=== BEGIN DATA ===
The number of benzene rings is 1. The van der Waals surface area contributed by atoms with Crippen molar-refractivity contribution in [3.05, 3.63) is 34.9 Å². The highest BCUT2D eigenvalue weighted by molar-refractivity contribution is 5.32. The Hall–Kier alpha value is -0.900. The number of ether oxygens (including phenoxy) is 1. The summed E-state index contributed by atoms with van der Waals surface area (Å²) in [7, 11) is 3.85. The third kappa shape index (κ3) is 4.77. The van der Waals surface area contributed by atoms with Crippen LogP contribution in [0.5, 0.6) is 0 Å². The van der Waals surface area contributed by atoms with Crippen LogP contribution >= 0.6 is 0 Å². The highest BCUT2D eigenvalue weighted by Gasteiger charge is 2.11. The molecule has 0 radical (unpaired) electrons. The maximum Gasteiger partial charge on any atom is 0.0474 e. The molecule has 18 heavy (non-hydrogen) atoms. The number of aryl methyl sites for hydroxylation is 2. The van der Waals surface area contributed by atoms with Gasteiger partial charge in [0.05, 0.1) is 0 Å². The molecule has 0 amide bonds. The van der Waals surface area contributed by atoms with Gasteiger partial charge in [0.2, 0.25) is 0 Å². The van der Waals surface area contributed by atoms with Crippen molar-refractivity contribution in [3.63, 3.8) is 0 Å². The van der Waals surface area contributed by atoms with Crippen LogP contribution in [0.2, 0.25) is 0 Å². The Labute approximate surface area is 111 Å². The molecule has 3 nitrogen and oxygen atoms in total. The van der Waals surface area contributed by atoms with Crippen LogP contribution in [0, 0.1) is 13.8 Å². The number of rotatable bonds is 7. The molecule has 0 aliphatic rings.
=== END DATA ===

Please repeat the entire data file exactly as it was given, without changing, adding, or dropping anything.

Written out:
The number of benzene rings is 1. The van der Waals surface area contributed by atoms with Crippen molar-refractivity contribution in [3.05, 3.63) is 34.9 Å². The highest BCUT2D eigenvalue weighted by molar-refractivity contribution is 5.32. The Hall–Kier alpha value is -0.900. The number of ether oxygens (including phenoxy) is 1. The summed E-state index contributed by atoms with van der Waals surface area (Å²) in [7, 11) is 3.85. The third kappa shape index (κ3) is 4.77. The van der Waals surface area contributed by atoms with Crippen LogP contribution in [0.5, 0.6) is 0 Å². The van der Waals surface area contributed by atoms with Crippen LogP contribution >= 0.6 is 0 Å². The highest BCUT2D eigenvalue weighted by Gasteiger charge is 2.11. The molecule has 0 radical (unpaired) electrons. The maximum Gasteiger partial charge on any atom is 0.0474 e. The molecule has 18 heavy (non-hydrogen) atoms. The number of aryl methyl sites for hydroxylation is 2. The van der Waals surface area contributed by atoms with Gasteiger partial charge in [0.05, 0.1) is 0 Å². The molecule has 0 amide bonds. The van der Waals surface area contributed by atoms with Gasteiger partial charge in [0.2, 0.25) is 0 Å². The van der Waals surface area contributed by atoms with Crippen molar-refractivity contribution in [3.63, 3.8) is 0 Å². The van der Waals surface area contributed by atoms with Crippen LogP contribution in [0.2, 0.25) is 0 Å². The Labute approximate surface area is 111 Å². The molecule has 3 nitrogen and oxygen atoms in total. The van der Waals surface area contributed by atoms with Crippen LogP contribution in [0, 0.1) is 13.8 Å². The number of rotatable bonds is 7. The molecule has 0 aliphatic rings.